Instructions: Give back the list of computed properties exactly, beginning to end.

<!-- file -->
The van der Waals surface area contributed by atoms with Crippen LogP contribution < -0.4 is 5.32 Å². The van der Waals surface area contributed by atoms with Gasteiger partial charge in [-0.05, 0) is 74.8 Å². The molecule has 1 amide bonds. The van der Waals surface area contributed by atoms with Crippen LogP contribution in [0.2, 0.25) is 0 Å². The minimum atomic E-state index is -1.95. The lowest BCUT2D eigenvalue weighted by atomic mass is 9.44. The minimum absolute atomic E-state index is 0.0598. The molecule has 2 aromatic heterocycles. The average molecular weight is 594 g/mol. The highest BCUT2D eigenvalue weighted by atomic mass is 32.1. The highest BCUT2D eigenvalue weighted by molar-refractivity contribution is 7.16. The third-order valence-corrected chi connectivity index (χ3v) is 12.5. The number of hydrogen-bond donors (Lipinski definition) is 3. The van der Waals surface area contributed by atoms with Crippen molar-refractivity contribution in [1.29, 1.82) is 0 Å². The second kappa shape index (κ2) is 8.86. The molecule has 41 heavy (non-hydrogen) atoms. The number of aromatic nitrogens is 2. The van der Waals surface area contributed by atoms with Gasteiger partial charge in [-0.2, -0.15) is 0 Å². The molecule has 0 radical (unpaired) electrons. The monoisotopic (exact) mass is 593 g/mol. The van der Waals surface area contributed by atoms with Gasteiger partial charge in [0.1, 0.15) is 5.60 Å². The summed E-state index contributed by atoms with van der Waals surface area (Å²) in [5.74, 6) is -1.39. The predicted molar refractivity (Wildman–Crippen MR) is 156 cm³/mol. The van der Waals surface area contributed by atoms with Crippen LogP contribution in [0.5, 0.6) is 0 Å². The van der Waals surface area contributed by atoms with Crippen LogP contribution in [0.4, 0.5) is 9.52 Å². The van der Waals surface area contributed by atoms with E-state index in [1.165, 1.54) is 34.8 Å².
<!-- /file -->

The van der Waals surface area contributed by atoms with Crippen LogP contribution < -0.4 is 5.32 Å². The van der Waals surface area contributed by atoms with Gasteiger partial charge in [-0.05, 0) is 74.8 Å². The molecule has 1 amide bonds. The van der Waals surface area contributed by atoms with Crippen LogP contribution in [0.2, 0.25) is 0 Å². The minimum atomic E-state index is -1.95. The lowest BCUT2D eigenvalue weighted by atomic mass is 9.44. The minimum absolute atomic E-state index is 0.0598. The molecule has 2 aromatic heterocycles. The average molecular weight is 594 g/mol. The highest BCUT2D eigenvalue weighted by atomic mass is 32.1. The highest BCUT2D eigenvalue weighted by molar-refractivity contribution is 7.16. The third-order valence-corrected chi connectivity index (χ3v) is 12.5. The number of hydrogen-bond donors (Lipinski definition) is 3. The van der Waals surface area contributed by atoms with Crippen molar-refractivity contribution in [1.29, 1.82) is 0 Å². The second kappa shape index (κ2) is 8.86. The molecule has 41 heavy (non-hydrogen) atoms. The number of aromatic nitrogens is 2. The van der Waals surface area contributed by atoms with Gasteiger partial charge in [-0.2, -0.15) is 0 Å². The molecule has 0 radical (unpaired) electrons. The monoisotopic (exact) mass is 593 g/mol. The van der Waals surface area contributed by atoms with Gasteiger partial charge in [0.1, 0.15) is 5.60 Å². The summed E-state index contributed by atoms with van der Waals surface area (Å²) in [5.74, 6) is -1.39. The predicted molar refractivity (Wildman–Crippen MR) is 156 cm³/mol. The van der Waals surface area contributed by atoms with Crippen LogP contribution in [0.5, 0.6) is 0 Å². The van der Waals surface area contributed by atoms with Crippen LogP contribution in [0.4, 0.5) is 9.52 Å². The van der Waals surface area contributed by atoms with E-state index in [1.165, 1.54) is 34.8 Å².